NATIONALS PARK — There’s no timeline on, and no stopping, the Bryce Harper pursuit.

Harper remained on the minds and backs of those filtering through Nationals Park on a dreary December Saturday at Nationals Winterfest. The Winter Meetings are a little more than a week away. The Nationals as an organization, are clicking along with their offseason business. A fan base is wandering around wondering if the most recognizable star in the history of the franchise will be back long-term.

General manager Mike Rizzo handled multiple queries from the media and fans about Harper on Saturday at Nationals Park. He did a question-and-answer session with season-ticket holders. He then circled into a conference room to handle reporters.

“Bryce is a free agent,” Rizzo said. “We’re in contact with he and his reps. He knows where we stand. He knows how we feel about him. Things should take care of themselves.”

The Nationals made an opening offer to Harper at the end of the season before moving onto other business. They added two relievers and two catchers. Rizzo and principal owner Mark Lerner met with marquee pitching free agent Patrick Corbin. The Nationals feel settled at second base, according to Rizzo. That leaves maybe another bullpen arm and a looming $350 million question.

“They haven’t shown their hand either way as far as what their timeline is,” Rizzo said. “I think their timeline is: When they get the deal they feel comfortable with, I think they’re gonna move. I don’t think there’s any urgency on their part. I think when they get something they like, it’ll probably happen.”

That lack of urgency didn’t prevent Rizzo from swiftly addressing problem areas. However, they were all in-line costs. New reliever Trevor Rosenthal has an equitable salary to that of Ryan Madson last season. Kyle Barraclough was added with international slot money the Nationals were unlikely to use this offseason, essentially replacing Brandon Kintzler’s cost. The fresh catching duo of Yan Gomes and Kurt Suzuki draws the same cost as Matt Wieters and backups did.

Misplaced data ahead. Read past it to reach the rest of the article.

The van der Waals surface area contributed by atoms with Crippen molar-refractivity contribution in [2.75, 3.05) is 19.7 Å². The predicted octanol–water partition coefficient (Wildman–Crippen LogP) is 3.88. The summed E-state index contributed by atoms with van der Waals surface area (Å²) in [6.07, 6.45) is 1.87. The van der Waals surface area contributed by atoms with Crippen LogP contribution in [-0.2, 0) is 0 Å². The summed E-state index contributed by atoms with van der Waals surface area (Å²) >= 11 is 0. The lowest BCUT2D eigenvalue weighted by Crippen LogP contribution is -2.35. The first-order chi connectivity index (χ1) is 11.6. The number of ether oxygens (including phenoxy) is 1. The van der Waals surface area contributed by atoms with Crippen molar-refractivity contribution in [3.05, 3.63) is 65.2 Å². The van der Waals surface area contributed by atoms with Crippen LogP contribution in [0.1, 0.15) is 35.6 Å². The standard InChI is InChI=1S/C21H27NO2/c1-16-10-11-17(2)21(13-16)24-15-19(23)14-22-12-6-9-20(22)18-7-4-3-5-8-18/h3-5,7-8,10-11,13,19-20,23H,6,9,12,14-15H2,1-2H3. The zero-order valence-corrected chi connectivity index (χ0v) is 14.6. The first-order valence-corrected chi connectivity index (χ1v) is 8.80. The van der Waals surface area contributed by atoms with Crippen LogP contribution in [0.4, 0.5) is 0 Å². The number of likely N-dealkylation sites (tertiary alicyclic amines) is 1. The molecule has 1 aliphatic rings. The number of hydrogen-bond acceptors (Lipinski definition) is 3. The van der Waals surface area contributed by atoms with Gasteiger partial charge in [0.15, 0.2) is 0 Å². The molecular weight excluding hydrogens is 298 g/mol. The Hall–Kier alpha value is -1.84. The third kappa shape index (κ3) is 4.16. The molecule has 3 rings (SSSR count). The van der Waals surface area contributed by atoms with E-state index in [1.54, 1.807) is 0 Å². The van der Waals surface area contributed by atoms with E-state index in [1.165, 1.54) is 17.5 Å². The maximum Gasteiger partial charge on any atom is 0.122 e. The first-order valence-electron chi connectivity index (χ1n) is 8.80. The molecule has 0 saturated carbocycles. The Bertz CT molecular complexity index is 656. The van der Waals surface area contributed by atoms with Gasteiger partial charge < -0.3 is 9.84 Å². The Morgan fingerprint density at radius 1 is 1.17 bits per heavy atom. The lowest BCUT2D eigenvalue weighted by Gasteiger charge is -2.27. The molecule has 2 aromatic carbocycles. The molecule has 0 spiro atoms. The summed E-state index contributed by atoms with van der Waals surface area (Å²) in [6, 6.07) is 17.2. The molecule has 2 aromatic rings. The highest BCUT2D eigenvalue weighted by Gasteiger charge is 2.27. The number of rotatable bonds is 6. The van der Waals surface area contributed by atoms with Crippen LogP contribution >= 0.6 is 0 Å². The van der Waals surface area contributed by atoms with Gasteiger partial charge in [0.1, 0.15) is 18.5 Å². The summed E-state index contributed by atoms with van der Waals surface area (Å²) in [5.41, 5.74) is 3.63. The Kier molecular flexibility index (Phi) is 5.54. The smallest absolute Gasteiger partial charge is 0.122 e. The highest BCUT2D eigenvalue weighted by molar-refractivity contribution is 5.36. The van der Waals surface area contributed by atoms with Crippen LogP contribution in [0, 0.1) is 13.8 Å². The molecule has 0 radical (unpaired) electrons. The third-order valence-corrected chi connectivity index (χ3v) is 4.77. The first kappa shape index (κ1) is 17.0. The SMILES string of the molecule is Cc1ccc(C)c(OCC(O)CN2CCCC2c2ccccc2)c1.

Which means circling back on Harper is on the ever-shortening offseason to-do list at next week’s Winter Meetings in Harper’s hometown of Las Vegas.

“We always have business with that agency, so I’m sure we’ll sit down and meet with them,” Rizzo said. “We meet with just about every agent over the Winter Meetings, and this should be no different.”

“That agency” is the Boras Corporation. Rizzo didn’t crack a smile when referencing the representation for a large chunk of the clubhouse. Scott Boras is intimately, and inextricably, linked with the Lerner family and Nationals.

A key part of Boras’ stump speech is Harper’s off-field reach. Boras called Harper “iconic” in the past and will again in Las Vegas. He’s enamored with the term. So much so it was included during his pitches to teams when Alex Rodriguez and Barry Bonds were free agents. Rizzo seems nonplussed by Harper’s peripheral pull as a point of focus in negotiations.

“I think very little in our case with Harp,” Rizzo said. “What we factor in is the impact he gives us on the field, in the clubhouse and in the community. He passes all those tests. He’s been a great representative of the Nats for years. I think that’s part of his allure. He brings attention and a brand to a team. But, most importantly for me is what he gives you between the lines and in the clubhouse and he’s been great on all those.”

Now, he waits. Some more. Rizzo’s early tagging of problem areas has solidified an already talented roster. The big deals — Corbin, Harper — are next.